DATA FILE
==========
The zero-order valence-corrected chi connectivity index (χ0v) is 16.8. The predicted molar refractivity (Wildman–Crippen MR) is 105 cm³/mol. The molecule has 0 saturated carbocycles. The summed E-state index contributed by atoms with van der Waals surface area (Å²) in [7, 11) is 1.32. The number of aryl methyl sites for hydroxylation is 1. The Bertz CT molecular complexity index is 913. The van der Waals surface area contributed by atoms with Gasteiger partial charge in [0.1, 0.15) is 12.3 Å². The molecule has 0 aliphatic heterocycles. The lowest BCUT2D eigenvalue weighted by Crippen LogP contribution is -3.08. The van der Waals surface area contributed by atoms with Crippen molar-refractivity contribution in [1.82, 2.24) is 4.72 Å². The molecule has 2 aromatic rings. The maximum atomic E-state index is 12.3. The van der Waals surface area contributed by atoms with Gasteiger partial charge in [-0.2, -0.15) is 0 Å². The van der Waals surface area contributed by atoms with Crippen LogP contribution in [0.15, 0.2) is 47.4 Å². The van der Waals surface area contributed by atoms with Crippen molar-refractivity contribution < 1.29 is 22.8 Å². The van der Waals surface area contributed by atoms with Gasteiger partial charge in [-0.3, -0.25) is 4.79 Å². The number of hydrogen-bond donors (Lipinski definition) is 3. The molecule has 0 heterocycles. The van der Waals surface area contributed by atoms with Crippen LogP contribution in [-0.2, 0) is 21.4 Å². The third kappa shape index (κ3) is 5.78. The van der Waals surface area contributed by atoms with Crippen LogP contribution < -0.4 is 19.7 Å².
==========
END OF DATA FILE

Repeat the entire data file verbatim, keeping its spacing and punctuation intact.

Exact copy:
The zero-order valence-corrected chi connectivity index (χ0v) is 16.8. The predicted molar refractivity (Wildman–Crippen MR) is 105 cm³/mol. The molecule has 0 saturated carbocycles. The summed E-state index contributed by atoms with van der Waals surface area (Å²) in [7, 11) is 1.32. The number of aryl methyl sites for hydroxylation is 1. The Bertz CT molecular complexity index is 913. The van der Waals surface area contributed by atoms with Gasteiger partial charge in [0.1, 0.15) is 12.3 Å². The molecule has 0 aliphatic heterocycles. The lowest BCUT2D eigenvalue weighted by Crippen LogP contribution is -3.08. The van der Waals surface area contributed by atoms with Crippen molar-refractivity contribution in [1.82, 2.24) is 4.72 Å². The molecule has 2 aromatic rings. The maximum atomic E-state index is 12.3. The van der Waals surface area contributed by atoms with Gasteiger partial charge in [-0.2, -0.15) is 0 Å². The van der Waals surface area contributed by atoms with Crippen LogP contribution in [0.15, 0.2) is 47.4 Å². The van der Waals surface area contributed by atoms with Crippen molar-refractivity contribution < 1.29 is 22.8 Å². The van der Waals surface area contributed by atoms with Gasteiger partial charge in [-0.3, -0.25) is 4.79 Å². The number of hydrogen-bond donors (Lipinski definition) is 3. The molecule has 0 heterocycles. The van der Waals surface area contributed by atoms with Crippen LogP contribution in [-0.2, 0) is 21.4 Å². The third kappa shape index (κ3) is 5.78. The van der Waals surface area contributed by atoms with Crippen LogP contribution < -0.4 is 19.7 Å².